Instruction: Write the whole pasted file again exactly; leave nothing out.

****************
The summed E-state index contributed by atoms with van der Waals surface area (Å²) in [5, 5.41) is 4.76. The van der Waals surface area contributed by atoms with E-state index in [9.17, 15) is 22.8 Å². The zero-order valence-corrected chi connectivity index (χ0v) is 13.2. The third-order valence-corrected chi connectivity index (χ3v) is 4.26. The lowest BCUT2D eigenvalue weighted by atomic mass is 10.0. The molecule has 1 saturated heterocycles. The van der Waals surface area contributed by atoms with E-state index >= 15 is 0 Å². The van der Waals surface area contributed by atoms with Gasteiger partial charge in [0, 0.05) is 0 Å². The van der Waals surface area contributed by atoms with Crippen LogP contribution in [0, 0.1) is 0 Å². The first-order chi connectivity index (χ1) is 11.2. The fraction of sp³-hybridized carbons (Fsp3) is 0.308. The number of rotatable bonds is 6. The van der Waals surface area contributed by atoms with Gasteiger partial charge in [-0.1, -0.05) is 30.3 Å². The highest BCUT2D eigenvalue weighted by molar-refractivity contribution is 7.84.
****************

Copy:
The summed E-state index contributed by atoms with van der Waals surface area (Å²) in [5, 5.41) is 4.76. The van der Waals surface area contributed by atoms with E-state index in [9.17, 15) is 22.8 Å². The zero-order valence-corrected chi connectivity index (χ0v) is 13.2. The third-order valence-corrected chi connectivity index (χ3v) is 4.26. The lowest BCUT2D eigenvalue weighted by atomic mass is 10.0. The molecule has 1 saturated heterocycles. The van der Waals surface area contributed by atoms with E-state index >= 15 is 0 Å². The van der Waals surface area contributed by atoms with Gasteiger partial charge in [0, 0.05) is 0 Å². The van der Waals surface area contributed by atoms with Crippen LogP contribution in [0, 0.1) is 0 Å². The first-order chi connectivity index (χ1) is 11.2. The fraction of sp³-hybridized carbons (Fsp3) is 0.308. The number of rotatable bonds is 6. The van der Waals surface area contributed by atoms with Gasteiger partial charge in [-0.1, -0.05) is 30.3 Å². The highest BCUT2D eigenvalue weighted by molar-refractivity contribution is 7.84.